In more advanced cases, a midfoot realignment arthrodesis is used. Performed under general anesthesia, this operation removes bony growths and repairs the collapsed arch in the foot. Plates and screws are placed during the procedure to stabilize the foot. After the surgery, patients have to wear a cast preventing the foot from bearing weight, typically for three months. Another type of procedure, the hindfoot and ankle realignment arthrodesis, is performed when Charcot foot has made it impossible for a patient to walk. The operation requires general anesthesia and multiple nights in the hospital. During the surgery, fragments of bone and cartilage are removed, and both screws and plates are inserted at specific points to give stability to the bones. Patients must wear a cast for three months after the procedure, and a brace must be worn for three months after the cast is removed.

Check Feet Regularly

Doctors encourage all diabetes patients to check their feet regularly for any changes. This is particularly important for patients who developed peripheral neuropathy and may not otherwise feel pressure or pain in their feet. Ideally, patients should inspect their feet at least once a week, and each foot should always be compared to the other. Any redness, increased warmth, swelling, sores, or pain should be closely monitored and reported to the patient's medical team. Patients should check all areas of their feet, including the toes, soles of the feet, sides of the feet, and ankle area. If needed, patients can ask a caregiver, family member, or friend to help them examine their feet. All diabetes patients are urged to have a yearly foot examination performed by a podiatrist or orthopedic surgeon to catch problems they may not notice.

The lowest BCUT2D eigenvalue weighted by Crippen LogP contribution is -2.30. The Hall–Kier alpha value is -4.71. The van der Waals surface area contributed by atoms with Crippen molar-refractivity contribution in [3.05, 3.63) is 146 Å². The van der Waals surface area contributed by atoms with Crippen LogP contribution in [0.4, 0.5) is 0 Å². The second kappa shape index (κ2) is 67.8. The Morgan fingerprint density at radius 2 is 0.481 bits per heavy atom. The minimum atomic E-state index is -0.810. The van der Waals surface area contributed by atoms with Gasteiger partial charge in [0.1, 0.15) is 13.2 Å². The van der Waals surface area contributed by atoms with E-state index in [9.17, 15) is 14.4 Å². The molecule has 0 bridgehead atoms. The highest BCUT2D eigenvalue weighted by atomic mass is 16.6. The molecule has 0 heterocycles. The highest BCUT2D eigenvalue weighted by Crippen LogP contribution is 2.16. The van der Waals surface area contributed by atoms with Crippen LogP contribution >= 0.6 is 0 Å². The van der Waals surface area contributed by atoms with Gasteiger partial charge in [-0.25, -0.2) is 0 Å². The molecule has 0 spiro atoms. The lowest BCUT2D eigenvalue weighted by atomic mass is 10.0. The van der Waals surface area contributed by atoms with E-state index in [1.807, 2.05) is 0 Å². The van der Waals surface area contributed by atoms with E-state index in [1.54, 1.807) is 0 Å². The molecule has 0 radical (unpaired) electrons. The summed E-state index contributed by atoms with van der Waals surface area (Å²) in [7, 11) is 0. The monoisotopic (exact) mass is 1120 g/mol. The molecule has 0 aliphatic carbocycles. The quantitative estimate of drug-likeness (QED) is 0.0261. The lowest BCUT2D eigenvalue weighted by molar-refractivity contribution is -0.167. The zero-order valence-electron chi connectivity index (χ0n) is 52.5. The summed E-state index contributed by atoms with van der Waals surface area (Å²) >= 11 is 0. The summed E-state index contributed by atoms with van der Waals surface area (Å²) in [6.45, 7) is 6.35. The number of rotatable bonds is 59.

Wash Feet Daily

Open sores, infections, and ulcers are common foot problems diabetes patients can experience. These problems can often go unnoticed. For this reason, doctors recommend all patients with diabetes wash their feet daily. This gives them time to examine their feet closely for any changes, and washing the feet can help protect against infections that could develop into ulcers.

Diabetes patients may wish to use soap and water to wash their feet, and special soaps are available on with a doctor's recommendation to provide additional cleansing. They should use warm water and a soft clot as well. It's also important to rub the dirt from the soles, grime from between the toes, and dust and other dirtiness from the tops of the feet. As individuals wash, they should take the time to look for redness, sores, and swelling. Many patients prefer to wash their feet in the evenings, and some may also wish to wash their feet following exercise or time spent outdoors. Foot baths can be used for cleansing and are especially soothing. When these individuals wash their feet, they have a chance to observe and take care of them. Patients might install a chair in their shower or take baths so they can focus on washing their feet.

Always Wear Socks With Shoes

Individuals should always wear socks with shoes and make sure they get comfortable shoes that offer a lot of support. Individuals dealing with advanced neuropathy in their feet may find it may help to talk to a podiatrist or orthopedist about the footwear that's best for them. Socks are important because they add another level of support and protection. The socks must fit comfortably and should not be tight enough to cut off circulation. If an individual has Charcot foot that's significantly changed the shape of their foot, they may need to change their sock size or get custom socks. Socks and shoes can provide support around the house as well as outside.

Keep Monitoring Feet

Charcot foot patients should keep monitoring their feet on an ongoing basis, which means having regular checkups with a foot doctor who knows how to treat neuropathy-related foot issues. There should be daily checks performed, and patients should make note of any areas of redness, swelling, unusual warmth, or sores. It's also important to not forget to check between the toes. As mentioned, this is a good thing to do while individuals wash their feet each day. If a patient notices anything unusual, they should speak to a doctor as soon as they can. Early detection makes a huge difference when treating Charcot foot, whether this is a new or recurrent issue.